Do You Want To Know A Secret - The Beatles

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"Do You Want To Know A Secret" - The Beatles (1963)

Written by McCartney-Lennon for George to sing, “Do You Want To Know A Secret” was inspired by "I'm Wishing," a tune from Walt Disney’s 1937 animated film Snow White and the Seven Dwarfs, which Lennon's mother would sing to him as a child. 

The first two lines of the song in Disney's movie ("Want to know a secret? Promise not to tell?") comes right after the opening lyrics ("You'll never know how much I really love you... You'll never know how much I really care...").

It's one of the only Beatles songs not sung by the person who wrote it. George commented:  I didn’t like my vocal on it. I didn’t know how to sing; nobody told me how to sing.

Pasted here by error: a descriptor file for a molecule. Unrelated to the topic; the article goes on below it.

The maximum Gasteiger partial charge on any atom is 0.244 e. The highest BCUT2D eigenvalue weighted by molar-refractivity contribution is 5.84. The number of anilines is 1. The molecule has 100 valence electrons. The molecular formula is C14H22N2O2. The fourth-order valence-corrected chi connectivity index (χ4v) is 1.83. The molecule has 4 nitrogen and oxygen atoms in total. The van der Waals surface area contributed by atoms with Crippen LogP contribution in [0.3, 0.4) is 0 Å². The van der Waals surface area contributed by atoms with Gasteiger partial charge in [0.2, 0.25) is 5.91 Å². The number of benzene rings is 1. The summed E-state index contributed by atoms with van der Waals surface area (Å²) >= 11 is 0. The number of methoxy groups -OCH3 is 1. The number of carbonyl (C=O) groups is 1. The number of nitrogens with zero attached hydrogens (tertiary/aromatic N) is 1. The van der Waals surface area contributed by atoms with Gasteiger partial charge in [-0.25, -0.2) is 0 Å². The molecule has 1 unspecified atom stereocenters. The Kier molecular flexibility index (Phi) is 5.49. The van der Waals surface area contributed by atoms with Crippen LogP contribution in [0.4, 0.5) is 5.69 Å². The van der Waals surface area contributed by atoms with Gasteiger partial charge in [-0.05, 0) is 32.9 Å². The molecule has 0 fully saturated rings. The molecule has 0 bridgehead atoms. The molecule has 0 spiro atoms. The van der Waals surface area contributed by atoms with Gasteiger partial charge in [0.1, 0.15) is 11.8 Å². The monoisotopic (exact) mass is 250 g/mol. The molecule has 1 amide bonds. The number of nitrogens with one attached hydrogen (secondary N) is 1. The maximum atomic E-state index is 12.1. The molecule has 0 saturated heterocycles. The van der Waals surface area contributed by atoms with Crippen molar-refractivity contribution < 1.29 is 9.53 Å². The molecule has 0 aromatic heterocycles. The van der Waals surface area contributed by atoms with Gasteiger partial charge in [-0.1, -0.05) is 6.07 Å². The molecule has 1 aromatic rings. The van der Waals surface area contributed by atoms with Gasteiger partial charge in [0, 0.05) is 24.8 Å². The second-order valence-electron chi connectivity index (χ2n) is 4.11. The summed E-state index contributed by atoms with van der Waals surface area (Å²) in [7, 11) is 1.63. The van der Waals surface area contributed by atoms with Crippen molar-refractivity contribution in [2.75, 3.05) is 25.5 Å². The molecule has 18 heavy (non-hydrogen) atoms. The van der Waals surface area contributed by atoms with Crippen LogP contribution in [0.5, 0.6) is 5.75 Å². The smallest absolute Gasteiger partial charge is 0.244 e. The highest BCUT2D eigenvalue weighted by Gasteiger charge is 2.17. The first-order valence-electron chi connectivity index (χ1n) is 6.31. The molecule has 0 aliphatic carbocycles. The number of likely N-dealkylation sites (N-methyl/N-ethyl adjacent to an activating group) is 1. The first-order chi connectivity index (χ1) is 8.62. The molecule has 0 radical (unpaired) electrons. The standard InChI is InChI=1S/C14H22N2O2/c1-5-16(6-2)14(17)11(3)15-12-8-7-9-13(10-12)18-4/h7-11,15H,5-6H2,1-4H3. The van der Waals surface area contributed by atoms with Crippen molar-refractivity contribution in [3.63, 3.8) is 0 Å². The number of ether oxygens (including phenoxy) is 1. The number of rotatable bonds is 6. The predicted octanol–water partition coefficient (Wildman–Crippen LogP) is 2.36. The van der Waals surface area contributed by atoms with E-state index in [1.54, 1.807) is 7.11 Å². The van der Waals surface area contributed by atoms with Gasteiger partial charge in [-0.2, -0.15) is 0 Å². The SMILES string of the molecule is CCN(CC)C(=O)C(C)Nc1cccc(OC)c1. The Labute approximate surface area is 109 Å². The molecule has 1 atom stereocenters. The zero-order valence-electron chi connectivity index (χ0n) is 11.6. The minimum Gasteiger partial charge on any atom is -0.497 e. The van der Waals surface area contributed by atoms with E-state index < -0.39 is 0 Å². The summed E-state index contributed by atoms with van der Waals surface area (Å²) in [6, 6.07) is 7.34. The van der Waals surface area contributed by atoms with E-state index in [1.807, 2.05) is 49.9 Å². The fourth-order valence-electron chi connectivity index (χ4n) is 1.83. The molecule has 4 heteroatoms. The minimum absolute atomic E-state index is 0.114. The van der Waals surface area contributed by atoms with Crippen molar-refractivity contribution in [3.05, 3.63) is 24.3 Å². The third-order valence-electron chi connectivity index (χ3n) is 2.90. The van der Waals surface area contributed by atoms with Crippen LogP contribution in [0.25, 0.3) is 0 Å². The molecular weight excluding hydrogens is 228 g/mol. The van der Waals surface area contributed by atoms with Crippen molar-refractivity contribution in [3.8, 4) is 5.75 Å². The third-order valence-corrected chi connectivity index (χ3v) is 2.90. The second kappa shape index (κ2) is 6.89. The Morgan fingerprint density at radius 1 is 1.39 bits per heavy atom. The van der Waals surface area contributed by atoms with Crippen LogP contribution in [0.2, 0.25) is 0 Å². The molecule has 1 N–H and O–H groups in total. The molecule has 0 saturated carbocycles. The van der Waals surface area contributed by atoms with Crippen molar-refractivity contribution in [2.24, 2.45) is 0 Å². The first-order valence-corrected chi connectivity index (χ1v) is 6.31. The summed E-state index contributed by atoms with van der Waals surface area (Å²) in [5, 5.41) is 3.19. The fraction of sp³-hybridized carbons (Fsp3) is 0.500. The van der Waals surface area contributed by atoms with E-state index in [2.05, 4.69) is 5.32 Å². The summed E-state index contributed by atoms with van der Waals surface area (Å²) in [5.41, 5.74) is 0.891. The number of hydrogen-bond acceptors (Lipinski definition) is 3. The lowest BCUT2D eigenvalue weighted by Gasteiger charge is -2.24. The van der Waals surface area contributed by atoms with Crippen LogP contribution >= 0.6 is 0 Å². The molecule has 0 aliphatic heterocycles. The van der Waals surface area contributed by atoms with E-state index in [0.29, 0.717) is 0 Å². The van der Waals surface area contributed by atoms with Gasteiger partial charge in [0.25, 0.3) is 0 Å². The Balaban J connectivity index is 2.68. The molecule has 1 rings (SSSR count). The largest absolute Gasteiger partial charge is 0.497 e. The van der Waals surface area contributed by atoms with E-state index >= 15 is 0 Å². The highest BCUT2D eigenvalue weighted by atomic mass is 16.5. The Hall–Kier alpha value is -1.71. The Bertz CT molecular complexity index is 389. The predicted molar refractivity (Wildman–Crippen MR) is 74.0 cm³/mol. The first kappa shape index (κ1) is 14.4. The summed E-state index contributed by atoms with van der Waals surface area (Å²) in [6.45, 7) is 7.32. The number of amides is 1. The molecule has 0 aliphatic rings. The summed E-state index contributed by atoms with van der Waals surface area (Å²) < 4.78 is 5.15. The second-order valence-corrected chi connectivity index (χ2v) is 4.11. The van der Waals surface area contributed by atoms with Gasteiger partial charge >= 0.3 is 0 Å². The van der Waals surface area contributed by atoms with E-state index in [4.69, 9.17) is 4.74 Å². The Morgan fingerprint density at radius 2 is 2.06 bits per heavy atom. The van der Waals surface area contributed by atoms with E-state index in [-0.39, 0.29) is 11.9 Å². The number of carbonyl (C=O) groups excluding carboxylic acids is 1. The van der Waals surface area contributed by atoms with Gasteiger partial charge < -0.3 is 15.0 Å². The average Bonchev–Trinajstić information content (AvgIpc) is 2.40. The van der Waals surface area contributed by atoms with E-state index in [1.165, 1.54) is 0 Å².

The track leaves a lasting impression of having been enwrapped in a haze of gentle reverberation even though it was not entirely recorded that way. The “tempo rubato” vocal introduction evokes the melodramatic ballad style of the 1950s with its dramatic text.

 “Do You Want To Know A Secret” is distinguished by an interesting descending guitar lines that provides a feeling of climbing down a set of stairs for a couple of minutes. The overdubbed tapping of drum sticks in the bridge is a musically small touch that is historically notable because of the trend in recording/arranging practice it signals.

Beatle expert Wilfred Mellers writes of the track:

 “It sounds rather solemn, certainly serious: which is appropriate enough, since the “secret” is that he really loves her. When the tune arrives it’s happy, but by no means deflatory in effect.  It is still happy and innocent, though less unambiguously Edenic, because more aware of the intensities, if not the agonies, of love.”

Musicologist Alan Pollack adds:

“The aesthetic of sentimental shy puppy love and gauzy soft focus is not one to which The Beatles were often drawn over the long run; Sweet and Cuddly Moptops notwithstanding, it didn't suit them as a group. Even here, they manage to rescue this one from drowning in its own cliches only by means of an abundance of interesting details and a modicum of sincerity.”

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